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In a right triangle, the cosine of an angle is defined as the ratio of the adjacent side of that angle to the hypotenuse.

Q: How is cosine defined?

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That is how the scalar product is defined. Also, the projection of one vector onto another at an angle to it is directly proportional to the cosine of that angle.

Tangent (theta) is defined as sine (theta) divided by cosine (theta). In a right triangle, it is also defined as opposite (Y) divided by adjacent (X).

Tan of pi/2 + k*pi radians, for integer k, is not defined since tan = sin/cos and the cosine of these angles is 0. Since divsiion by 0 is not defined, the tan ratio is not defined.

The range of cosine is [-1, 1] which is, therefore, the domain of cos-1. As a result, cos-1(2) is not defined.

what is the cosine of 3.14 ?

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The secant of an angle is the reciprocal of the cosine of the angle. So the secant is not defined whenever the cosine is zero That is, whenever the angle is a multiple of 180 degrees (or pi radians).

Yes, except at odd multiples of pi/2 radians, where the cosine is zero so that the division is not defined.

That is how the scalar product is defined. Also, the projection of one vector onto another at an angle to it is directly proportional to the cosine of that angle.

It is cosine*cosine*cosine.

Tangent (theta) is defined as sine (theta) divided by cosine (theta). In a right triangle, it is also defined as opposite (Y) divided by adjacent (X).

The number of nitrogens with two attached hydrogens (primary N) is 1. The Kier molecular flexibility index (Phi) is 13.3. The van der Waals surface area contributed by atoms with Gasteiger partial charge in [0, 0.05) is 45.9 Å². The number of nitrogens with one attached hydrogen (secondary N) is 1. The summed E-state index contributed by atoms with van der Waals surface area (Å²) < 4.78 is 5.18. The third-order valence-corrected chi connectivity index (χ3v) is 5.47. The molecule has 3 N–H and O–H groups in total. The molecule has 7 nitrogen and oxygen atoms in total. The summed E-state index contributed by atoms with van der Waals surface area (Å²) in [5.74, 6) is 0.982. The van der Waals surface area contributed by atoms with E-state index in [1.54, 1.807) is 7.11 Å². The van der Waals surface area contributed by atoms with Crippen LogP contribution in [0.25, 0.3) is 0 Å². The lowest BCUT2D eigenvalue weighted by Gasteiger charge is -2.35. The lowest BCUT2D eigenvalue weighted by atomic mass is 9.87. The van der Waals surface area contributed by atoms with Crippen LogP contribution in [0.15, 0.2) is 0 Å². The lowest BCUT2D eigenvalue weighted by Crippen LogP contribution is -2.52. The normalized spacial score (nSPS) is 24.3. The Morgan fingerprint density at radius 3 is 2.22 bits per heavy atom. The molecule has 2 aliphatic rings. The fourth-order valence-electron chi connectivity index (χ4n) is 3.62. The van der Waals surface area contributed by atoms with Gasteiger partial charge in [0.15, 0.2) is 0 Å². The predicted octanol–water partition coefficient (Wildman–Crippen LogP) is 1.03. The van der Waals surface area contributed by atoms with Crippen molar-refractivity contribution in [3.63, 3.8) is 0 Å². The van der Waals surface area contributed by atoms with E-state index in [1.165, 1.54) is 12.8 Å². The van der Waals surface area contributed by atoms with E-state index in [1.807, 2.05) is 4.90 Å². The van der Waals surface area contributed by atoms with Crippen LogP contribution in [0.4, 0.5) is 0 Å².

Tan of pi/2 + k*pi radians, for integer k, is not defined since tan = sin/cos and the cosine of these angles is 0. Since divsiion by 0 is not defined, the tan ratio is not defined.

The tangent of an angle theta is defined as sine(theta) divided by cosine(theta). Since the sine and cosine are Y and X on the unit circle, then tangent(theta) is Y divided by X. The tangent of a function at a point is the line going through that point which has slope equal to the first deriviative of the function at that point.

The cosine function, like all of the trigonometric functions, is periodic about the rotation around a circle. Since the cosine is defined as the adjacent/hypotenuse of a right triangle, you can clearly see that its value can never be greater than one or less than -1 since the hypotenuse is always longer than the adjacent side. It turns out that, indeed, the cosine's range is from -1 to 1, written [-1,1].

The range of cosine is [-1, 1] which is, therefore, the domain of cos-1. As a result, cos-1(2) is not defined.

Cosine 0 is 1

what is the cosine of 3.14 ?

Cosine of 1 degree is about 0.999848. Cosine of 1 radian is about 0.540302.